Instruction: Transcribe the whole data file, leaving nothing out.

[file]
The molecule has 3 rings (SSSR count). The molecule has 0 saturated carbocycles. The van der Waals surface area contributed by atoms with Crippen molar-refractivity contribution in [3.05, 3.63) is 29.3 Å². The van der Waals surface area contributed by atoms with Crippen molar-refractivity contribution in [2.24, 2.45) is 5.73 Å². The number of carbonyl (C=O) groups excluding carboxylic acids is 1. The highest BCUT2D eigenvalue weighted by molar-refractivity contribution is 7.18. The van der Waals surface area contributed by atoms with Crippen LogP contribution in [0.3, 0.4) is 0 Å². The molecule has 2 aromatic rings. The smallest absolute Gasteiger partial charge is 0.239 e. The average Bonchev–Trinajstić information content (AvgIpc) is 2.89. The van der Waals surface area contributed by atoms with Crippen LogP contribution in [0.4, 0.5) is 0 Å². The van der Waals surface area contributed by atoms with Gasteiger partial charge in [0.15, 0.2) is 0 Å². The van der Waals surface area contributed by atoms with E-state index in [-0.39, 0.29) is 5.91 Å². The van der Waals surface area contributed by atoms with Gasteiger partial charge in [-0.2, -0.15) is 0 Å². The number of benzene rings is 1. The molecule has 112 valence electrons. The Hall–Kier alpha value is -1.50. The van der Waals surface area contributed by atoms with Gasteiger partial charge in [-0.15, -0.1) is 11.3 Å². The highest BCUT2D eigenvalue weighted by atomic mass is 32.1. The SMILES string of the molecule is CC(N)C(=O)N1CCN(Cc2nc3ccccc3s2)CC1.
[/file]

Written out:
The molecule has 3 rings (SSSR count). The molecule has 0 saturated carbocycles. The van der Waals surface area contributed by atoms with Crippen molar-refractivity contribution in [3.05, 3.63) is 29.3 Å². The van der Waals surface area contributed by atoms with Crippen molar-refractivity contribution in [2.24, 2.45) is 5.73 Å². The number of carbonyl (C=O) groups excluding carboxylic acids is 1. The highest BCUT2D eigenvalue weighted by molar-refractivity contribution is 7.18. The van der Waals surface area contributed by atoms with Crippen LogP contribution in [0.3, 0.4) is 0 Å². The molecule has 2 aromatic rings. The smallest absolute Gasteiger partial charge is 0.239 e. The average Bonchev–Trinajstić information content (AvgIpc) is 2.89. The van der Waals surface area contributed by atoms with Crippen LogP contribution in [0.4, 0.5) is 0 Å². The van der Waals surface area contributed by atoms with Gasteiger partial charge in [0.15, 0.2) is 0 Å². The van der Waals surface area contributed by atoms with E-state index in [-0.39, 0.29) is 5.91 Å². The van der Waals surface area contributed by atoms with Gasteiger partial charge in [-0.2, -0.15) is 0 Å². The number of benzene rings is 1. The molecule has 112 valence electrons. The Hall–Kier alpha value is -1.50. The van der Waals surface area contributed by atoms with Gasteiger partial charge in [-0.15, -0.1) is 11.3 Å². The highest BCUT2D eigenvalue weighted by atomic mass is 32.1. The SMILES string of the molecule is CC(N)C(=O)N1CCN(Cc2nc3ccccc3s2)CC1.